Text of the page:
34 ROUND TABLE Remote Studios
the quality that should be expected. But I believe the key to a successful remote studio is looking to do more, rather than replacing what you already do. There is a place in broadcast and streaming for PCs and smartphones, small mobile crews, outside broadcast trucks, multimillion- pound media centres and everything in between. A good remote studio gives you the quality of the professional studios and crews at a cost comparable to DIY solutions, but its major advantage is instant availability, professional support and flexible delivery. DANIEL MALONEY: Generally, monetisation is tied to advertising. The revenue from advertising is driven by the size of audience, but also its profile. If interactivity allows the broadcaster to accurately profile their audience, this info can be valuable to identify specific advertisers who will pay a premium to be part of the programming with a known audience profile.
SHUTTLEWORTH: COULD OUR REMOTE STUDIO TRIAL BECOME A NEWWAY OF MONETISING OUR CONTENT?
GIDEON FERBER: Absolutely! You can add sponsorships to the content, and replace them for every show segment. You can build cross promotions into the set design, and push viewers to stay with the station for longer periods of time. You can stay on-air longer with fewer breaks, while still changing sets and environment, and keep your audience engaged. LIAM HAYTER: Graphics use opens up the opportunity for on-screen sponsorship and, depending on the delivery platform (ie YouTube or Facebook Live, where adverts are supported), you can generate revenue that way. Sponsorship and advertising aside, it has been proven that the use of appropriate graphics increases audience retention. In a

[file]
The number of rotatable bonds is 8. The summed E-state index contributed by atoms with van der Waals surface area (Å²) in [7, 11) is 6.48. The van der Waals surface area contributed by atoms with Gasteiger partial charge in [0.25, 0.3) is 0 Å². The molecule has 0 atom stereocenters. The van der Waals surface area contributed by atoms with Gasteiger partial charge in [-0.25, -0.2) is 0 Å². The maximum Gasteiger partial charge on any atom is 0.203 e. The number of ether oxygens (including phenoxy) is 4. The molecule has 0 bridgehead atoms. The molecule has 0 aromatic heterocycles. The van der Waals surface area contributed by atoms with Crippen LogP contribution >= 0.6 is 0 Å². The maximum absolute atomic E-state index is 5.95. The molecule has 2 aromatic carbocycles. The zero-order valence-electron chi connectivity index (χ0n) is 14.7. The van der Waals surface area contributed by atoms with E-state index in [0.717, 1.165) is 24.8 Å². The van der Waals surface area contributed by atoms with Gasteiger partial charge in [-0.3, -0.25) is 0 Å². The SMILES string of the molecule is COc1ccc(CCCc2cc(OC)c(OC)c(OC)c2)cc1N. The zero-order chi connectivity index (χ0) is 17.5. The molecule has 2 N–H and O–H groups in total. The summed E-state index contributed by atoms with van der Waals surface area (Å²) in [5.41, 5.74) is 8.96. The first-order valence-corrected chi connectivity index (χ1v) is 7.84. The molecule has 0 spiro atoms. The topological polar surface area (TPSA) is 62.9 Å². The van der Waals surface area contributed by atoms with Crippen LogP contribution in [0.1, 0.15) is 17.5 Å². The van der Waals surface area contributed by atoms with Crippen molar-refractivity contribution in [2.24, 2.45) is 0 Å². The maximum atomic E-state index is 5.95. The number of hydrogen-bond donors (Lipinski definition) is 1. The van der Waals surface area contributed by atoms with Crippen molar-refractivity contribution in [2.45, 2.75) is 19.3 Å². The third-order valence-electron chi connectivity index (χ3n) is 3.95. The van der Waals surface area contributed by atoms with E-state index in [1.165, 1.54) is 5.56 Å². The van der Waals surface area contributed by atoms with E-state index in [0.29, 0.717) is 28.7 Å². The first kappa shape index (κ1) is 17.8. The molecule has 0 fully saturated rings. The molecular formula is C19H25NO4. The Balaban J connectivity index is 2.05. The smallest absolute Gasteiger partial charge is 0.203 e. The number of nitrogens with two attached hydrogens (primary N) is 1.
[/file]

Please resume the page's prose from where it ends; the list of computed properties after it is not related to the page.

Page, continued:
world where everyone is forced into remote production models, the use of the right remote technologies combined with virtual sets and considered graphics can really make you stand out from the crowd. IAN HUDSON: It can certainly save a lot of cost. If you were able to have remote studios in a number of locations, you would be able to respond more quickly to an event. For example, if you have a local politician and a local doctor with home studios and there is an unexpected turn of events with the current emergency, you could have instant feedback specifically tailored for your audience. We have seen full programmes being produced from home recently, which is great. This shows what is possible and
SHUTTLEWORTH: HOPEFULLY, THE EMERGENCY WILL BE OVER SOON. HOW CAN WE BE SURE TO CREATE A SET UP THAT CAN BE REUSED WHEN WE’RE ON THE OTHER SIDE OF ALL THIS?
GIDEON FERBER: Once the work-from- home code is lifted, you can reuse the cameras in the green-screen studio in the station. All of the equipment can be redeployed. Nothing is wasted. If it works well – and there no reason it won’t – you can just keep producing shows in that manner. To make things more engaging, you can keep the remote structure and use it to enhance a studio production by virtually teleporting the home-based talent to the main studio. LIAM HAYTER: When the emergency is over, I think remote production will become just another standard tool. DANIEL MALONEY: If the emergency lessens quickly, staff may quickly want to revert to ‘normal’ operations. However, if they are forced to perfect the craft because there is no alternative, an inflection point may occur where all parties are as comfortable using one method as the other. At that point, projects that may have been discarded in past may become more viable using the newly acquired techniques.
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